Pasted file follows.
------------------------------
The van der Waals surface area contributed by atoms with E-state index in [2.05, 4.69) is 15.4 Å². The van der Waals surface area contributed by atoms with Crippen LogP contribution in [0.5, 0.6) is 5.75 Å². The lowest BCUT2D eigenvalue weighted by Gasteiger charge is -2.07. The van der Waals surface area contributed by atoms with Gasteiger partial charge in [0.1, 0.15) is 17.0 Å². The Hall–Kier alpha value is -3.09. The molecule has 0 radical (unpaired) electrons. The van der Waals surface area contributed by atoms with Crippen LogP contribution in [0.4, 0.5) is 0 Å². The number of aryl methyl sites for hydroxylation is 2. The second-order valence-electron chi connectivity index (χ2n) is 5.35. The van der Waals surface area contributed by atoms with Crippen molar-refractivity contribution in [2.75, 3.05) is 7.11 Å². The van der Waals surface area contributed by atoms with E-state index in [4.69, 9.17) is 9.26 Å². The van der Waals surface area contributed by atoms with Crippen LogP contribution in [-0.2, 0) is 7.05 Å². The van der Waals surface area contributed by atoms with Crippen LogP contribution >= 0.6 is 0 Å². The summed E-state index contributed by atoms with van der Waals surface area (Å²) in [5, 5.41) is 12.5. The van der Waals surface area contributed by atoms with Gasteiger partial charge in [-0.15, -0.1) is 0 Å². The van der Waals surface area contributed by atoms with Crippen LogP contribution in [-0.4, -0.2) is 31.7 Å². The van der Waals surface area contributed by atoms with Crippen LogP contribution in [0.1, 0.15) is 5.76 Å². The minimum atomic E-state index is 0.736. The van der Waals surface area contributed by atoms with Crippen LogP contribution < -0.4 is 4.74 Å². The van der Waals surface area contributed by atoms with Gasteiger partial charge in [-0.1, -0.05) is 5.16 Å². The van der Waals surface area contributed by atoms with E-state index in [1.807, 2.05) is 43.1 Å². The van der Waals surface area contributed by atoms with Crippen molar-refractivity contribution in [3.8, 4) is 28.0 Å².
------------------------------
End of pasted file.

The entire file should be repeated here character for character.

The van der Waals surface area contributed by atoms with E-state index in [2.05, 4.69) is 15.4 Å². The van der Waals surface area contributed by atoms with Crippen LogP contribution in [0.5, 0.6) is 5.75 Å². The lowest BCUT2D eigenvalue weighted by Gasteiger charge is -2.07. The van der Waals surface area contributed by atoms with Gasteiger partial charge in [0.1, 0.15) is 17.0 Å². The Hall–Kier alpha value is -3.09. The molecule has 0 radical (unpaired) electrons. The van der Waals surface area contributed by atoms with Crippen LogP contribution in [0.4, 0.5) is 0 Å². The number of aryl methyl sites for hydroxylation is 2. The second-order valence-electron chi connectivity index (χ2n) is 5.35. The van der Waals surface area contributed by atoms with Crippen molar-refractivity contribution in [2.75, 3.05) is 7.11 Å². The van der Waals surface area contributed by atoms with E-state index in [4.69, 9.17) is 9.26 Å². The van der Waals surface area contributed by atoms with Crippen LogP contribution in [-0.2, 0) is 7.05 Å². The van der Waals surface area contributed by atoms with Crippen LogP contribution >= 0.6 is 0 Å². The summed E-state index contributed by atoms with van der Waals surface area (Å²) in [5, 5.41) is 12.5. The van der Waals surface area contributed by atoms with Gasteiger partial charge in [-0.15, -0.1) is 0 Å². The van der Waals surface area contributed by atoms with Crippen LogP contribution in [-0.4, -0.2) is 31.7 Å². The van der Waals surface area contributed by atoms with Crippen LogP contribution in [0.1, 0.15) is 5.76 Å². The minimum atomic E-state index is 0.736. The van der Waals surface area contributed by atoms with Crippen LogP contribution < -0.4 is 4.74 Å². The van der Waals surface area contributed by atoms with Gasteiger partial charge in [-0.1, -0.05) is 5.16 Å². The van der Waals surface area contributed by atoms with E-state index in [1.807, 2.05) is 43.1 Å². The van der Waals surface area contributed by atoms with Crippen molar-refractivity contribution in [3.8, 4) is 28.0 Å².